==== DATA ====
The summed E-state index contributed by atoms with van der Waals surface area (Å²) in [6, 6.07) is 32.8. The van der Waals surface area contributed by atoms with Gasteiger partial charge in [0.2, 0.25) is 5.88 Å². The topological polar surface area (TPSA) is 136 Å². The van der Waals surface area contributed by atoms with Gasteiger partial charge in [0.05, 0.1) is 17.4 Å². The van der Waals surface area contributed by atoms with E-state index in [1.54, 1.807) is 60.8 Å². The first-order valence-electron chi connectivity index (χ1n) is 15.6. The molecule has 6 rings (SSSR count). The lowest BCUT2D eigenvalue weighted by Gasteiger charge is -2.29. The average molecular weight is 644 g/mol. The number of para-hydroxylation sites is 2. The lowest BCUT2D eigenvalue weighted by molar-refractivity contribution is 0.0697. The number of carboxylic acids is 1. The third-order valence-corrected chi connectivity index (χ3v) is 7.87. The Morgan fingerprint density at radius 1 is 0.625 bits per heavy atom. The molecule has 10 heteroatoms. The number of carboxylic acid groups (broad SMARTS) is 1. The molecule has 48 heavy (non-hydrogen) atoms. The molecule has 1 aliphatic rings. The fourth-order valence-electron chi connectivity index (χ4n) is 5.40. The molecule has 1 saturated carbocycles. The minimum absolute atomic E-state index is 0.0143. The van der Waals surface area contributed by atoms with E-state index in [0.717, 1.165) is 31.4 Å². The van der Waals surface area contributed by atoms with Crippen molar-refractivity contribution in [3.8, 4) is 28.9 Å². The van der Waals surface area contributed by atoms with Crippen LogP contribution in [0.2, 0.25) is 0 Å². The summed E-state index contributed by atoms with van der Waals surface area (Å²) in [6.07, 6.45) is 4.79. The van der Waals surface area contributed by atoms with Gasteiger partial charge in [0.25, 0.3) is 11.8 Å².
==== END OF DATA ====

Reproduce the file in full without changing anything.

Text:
The summed E-state index contributed by atoms with van der Waals surface area (Å²) in [6, 6.07) is 32.8. The van der Waals surface area contributed by atoms with Gasteiger partial charge in [0.2, 0.25) is 5.88 Å². The topological polar surface area (TPSA) is 136 Å². The van der Waals surface area contributed by atoms with Gasteiger partial charge in [0.05, 0.1) is 17.4 Å². The van der Waals surface area contributed by atoms with E-state index in [1.54, 1.807) is 60.8 Å². The first-order valence-electron chi connectivity index (χ1n) is 15.6. The molecule has 6 rings (SSSR count). The lowest BCUT2D eigenvalue weighted by Gasteiger charge is -2.29. The average molecular weight is 644 g/mol. The number of para-hydroxylation sites is 2. The lowest BCUT2D eigenvalue weighted by molar-refractivity contribution is 0.0697. The number of carboxylic acids is 1. The third-order valence-corrected chi connectivity index (χ3v) is 7.87. The Morgan fingerprint density at radius 1 is 0.625 bits per heavy atom. The molecule has 10 heteroatoms. The number of carboxylic acid groups (broad SMARTS) is 1. The molecule has 48 heavy (non-hydrogen) atoms. The molecule has 1 aliphatic rings. The fourth-order valence-electron chi connectivity index (χ4n) is 5.40. The molecule has 1 saturated carbocycles. The minimum absolute atomic E-state index is 0.0143. The van der Waals surface area contributed by atoms with E-state index in [0.717, 1.165) is 31.4 Å². The van der Waals surface area contributed by atoms with Crippen molar-refractivity contribution in [3.8, 4) is 28.9 Å². The van der Waals surface area contributed by atoms with Crippen LogP contribution in [0.2, 0.25) is 0 Å². The summed E-state index contributed by atoms with van der Waals surface area (Å²) in [6.07, 6.45) is 4.79. The van der Waals surface area contributed by atoms with Gasteiger partial charge in [0.25, 0.3) is 11.8 Å².